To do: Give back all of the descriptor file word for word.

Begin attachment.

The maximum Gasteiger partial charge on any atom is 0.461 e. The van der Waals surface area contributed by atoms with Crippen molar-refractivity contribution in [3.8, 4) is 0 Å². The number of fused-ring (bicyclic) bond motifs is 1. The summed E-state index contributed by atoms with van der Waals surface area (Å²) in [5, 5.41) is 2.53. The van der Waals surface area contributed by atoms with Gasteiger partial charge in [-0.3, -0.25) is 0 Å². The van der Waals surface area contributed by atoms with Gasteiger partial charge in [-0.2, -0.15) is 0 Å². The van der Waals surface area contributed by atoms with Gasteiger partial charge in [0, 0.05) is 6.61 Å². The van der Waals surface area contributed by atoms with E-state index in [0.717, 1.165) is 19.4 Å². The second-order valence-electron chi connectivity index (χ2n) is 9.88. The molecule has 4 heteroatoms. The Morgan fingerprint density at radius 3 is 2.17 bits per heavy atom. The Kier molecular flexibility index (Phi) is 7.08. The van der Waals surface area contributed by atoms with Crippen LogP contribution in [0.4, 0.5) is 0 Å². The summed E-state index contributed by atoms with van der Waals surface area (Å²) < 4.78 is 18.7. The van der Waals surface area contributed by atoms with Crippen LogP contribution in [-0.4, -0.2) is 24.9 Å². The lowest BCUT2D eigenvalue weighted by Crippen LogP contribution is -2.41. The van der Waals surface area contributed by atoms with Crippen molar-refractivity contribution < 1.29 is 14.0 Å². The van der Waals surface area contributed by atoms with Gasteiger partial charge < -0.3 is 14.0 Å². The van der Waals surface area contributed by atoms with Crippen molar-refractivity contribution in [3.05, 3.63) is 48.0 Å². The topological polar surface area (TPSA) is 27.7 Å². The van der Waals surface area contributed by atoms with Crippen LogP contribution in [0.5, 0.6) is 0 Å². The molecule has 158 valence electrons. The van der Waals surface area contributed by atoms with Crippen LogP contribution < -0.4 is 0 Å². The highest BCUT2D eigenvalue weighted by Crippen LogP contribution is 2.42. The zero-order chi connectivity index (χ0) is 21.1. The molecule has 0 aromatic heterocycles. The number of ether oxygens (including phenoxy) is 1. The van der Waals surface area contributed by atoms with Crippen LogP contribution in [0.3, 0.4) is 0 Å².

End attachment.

The maximum Gasteiger partial charge on any atom is 0.461 e. The van der Waals surface area contributed by atoms with Crippen molar-refractivity contribution in [3.8, 4) is 0 Å². The number of fused-ring (bicyclic) bond motifs is 1. The summed E-state index contributed by atoms with van der Waals surface area (Å²) in [5, 5.41) is 2.53. The van der Waals surface area contributed by atoms with Gasteiger partial charge in [-0.3, -0.25) is 0 Å². The van der Waals surface area contributed by atoms with Gasteiger partial charge in [-0.2, -0.15) is 0 Å². The van der Waals surface area contributed by atoms with Gasteiger partial charge in [0, 0.05) is 6.61 Å². The van der Waals surface area contributed by atoms with E-state index in [0.717, 1.165) is 19.4 Å². The second-order valence-electron chi connectivity index (χ2n) is 9.88. The molecule has 4 heteroatoms. The Morgan fingerprint density at radius 3 is 2.17 bits per heavy atom. The Kier molecular flexibility index (Phi) is 7.08. The van der Waals surface area contributed by atoms with Crippen LogP contribution in [0.4, 0.5) is 0 Å². The summed E-state index contributed by atoms with van der Waals surface area (Å²) < 4.78 is 18.7. The van der Waals surface area contributed by atoms with Crippen LogP contribution in [-0.4, -0.2) is 24.9 Å². The lowest BCUT2D eigenvalue weighted by Crippen LogP contribution is -2.41. The van der Waals surface area contributed by atoms with Crippen molar-refractivity contribution < 1.29 is 14.0 Å². The van der Waals surface area contributed by atoms with Gasteiger partial charge < -0.3 is 14.0 Å². The van der Waals surface area contributed by atoms with Crippen molar-refractivity contribution in [3.05, 3.63) is 48.0 Å². The topological polar surface area (TPSA) is 27.7 Å². The van der Waals surface area contributed by atoms with Crippen LogP contribution in [0.5, 0.6) is 0 Å². The molecule has 158 valence electrons. The van der Waals surface area contributed by atoms with Crippen LogP contribution < -0.4 is 0 Å². The highest BCUT2D eigenvalue weighted by Crippen LogP contribution is 2.42. The zero-order chi connectivity index (χ0) is 21.1. The molecule has 0 aromatic heterocycles. The number of ether oxygens (including phenoxy) is 1. The van der Waals surface area contributed by atoms with Crippen LogP contribution in [0.3, 0.4) is 0 Å².